The Government Accountability Office has asked the EPA to conduct a more in-depth analysis of whether disadvantaged communities face disproportionate impacts from PFAS.
Waste facility operators have concerns about what role they might play in the cleanup process. Both NWRA and SWANA have estimated the national costs to remove PFAS from landfill leachate are at least $966 million per year. In a May 10 letter to Congress, the groups voiced concerns that the designation of PFAS as hazardous substances could expose operators to liability if they cannot clean up “trace concentrations.” The letter asks Congress to grant MSW landfills a narrow exemption from liability.
The PFAS road map contains other major action items that could have an impact on the waste industry. The EPA plans to do more research and testing on hundreds of other PFAS, meaning it could deem other PFAS compounds as hazardous substances in the future.
The three-year road map action plan also sets a fall 2023 deadline to update federal research on the available methods for disposing of or destroying PFAS through landfills, thermal treatment and deep-well injection. This research will be important to the waste industry, which has explored numerous technologies to treat PFAS-containing leachate in recent years and could stand to benefit financially from being able to offer PFAS disposal services.
PFAS in biosolids and sewage sludge
A risk assessment for PFAS in biosolids is also expected to come from the EPA in winter 2024, and it also could have disposal impacts. This year, Maine became the first state to ban the use of processed sewage sludge as fertilizer due to concerns it spreads PFAS to crops and livestock. The new law could send more municipal sludge, which is sometimes used as fertilizer, to landfills in Maine or surrounding states, experts say. That could affect landfill capacity and complicate efforts to reduce PFAS entering landfills. Future EPA risk assessment information could also influence the flow of such sludge into landfills in the future.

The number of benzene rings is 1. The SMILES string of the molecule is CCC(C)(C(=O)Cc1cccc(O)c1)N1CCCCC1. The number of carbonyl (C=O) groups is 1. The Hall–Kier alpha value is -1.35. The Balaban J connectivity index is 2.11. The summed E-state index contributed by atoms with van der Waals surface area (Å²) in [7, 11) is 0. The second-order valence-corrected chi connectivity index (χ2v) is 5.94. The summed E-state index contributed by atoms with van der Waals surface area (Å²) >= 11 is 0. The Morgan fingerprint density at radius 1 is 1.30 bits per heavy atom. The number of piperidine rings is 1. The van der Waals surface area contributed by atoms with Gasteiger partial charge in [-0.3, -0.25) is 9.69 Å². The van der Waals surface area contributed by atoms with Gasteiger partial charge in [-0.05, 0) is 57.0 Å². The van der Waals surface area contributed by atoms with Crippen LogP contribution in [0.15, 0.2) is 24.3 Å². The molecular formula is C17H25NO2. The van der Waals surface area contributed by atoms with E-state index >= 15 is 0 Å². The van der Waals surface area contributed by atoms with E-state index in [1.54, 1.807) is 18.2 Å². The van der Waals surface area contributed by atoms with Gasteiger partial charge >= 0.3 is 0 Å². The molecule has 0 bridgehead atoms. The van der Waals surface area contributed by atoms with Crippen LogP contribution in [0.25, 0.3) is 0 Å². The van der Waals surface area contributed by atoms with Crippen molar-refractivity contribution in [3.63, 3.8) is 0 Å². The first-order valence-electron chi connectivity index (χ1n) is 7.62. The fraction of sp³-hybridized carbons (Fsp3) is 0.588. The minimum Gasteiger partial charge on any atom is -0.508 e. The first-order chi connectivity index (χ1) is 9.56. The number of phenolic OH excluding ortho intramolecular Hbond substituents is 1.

The debate over how to manage PFAS in sewage sludge is playing out in Warren, Michigan, which uses an incinerator to process the material. Its city council recently voted against an incinerator upgrade project over concerns it would burn waste containing PFAS, local station WXYZ reported. The division head of wastewater treatment for the county said the incinerator upgrade would have destroyed 99% of PFAS in the material and that the process would be safer than applying the sludge to the land, which is the current process, the Macomb Daily reported.
Other entities are working to reduce PFAS exposure beyond the plans EPA outlines in its road map. California just passed a law that aims to quantify PFAS-containing materials sold in the state or brought into the state. Bill sponsors say the state needs “accurate and timely data” to help regulators, public agencies and waste and wastewater facility operators “expeditiously develop and implement best practices or set discharge limits that will protect human health and the environment.”
Activists have also called for the federal government to avoid purchasing items that could contain PFAS, said John Reeder, EWG’s vice president of federal affairs. Federal government procurements of goods and services total more than $600 billion a year, he said, and “steering those purchases away from PFAS- containing products can send a very important signal to the marketplace and create an incentive for companies to produce safer alternatives.”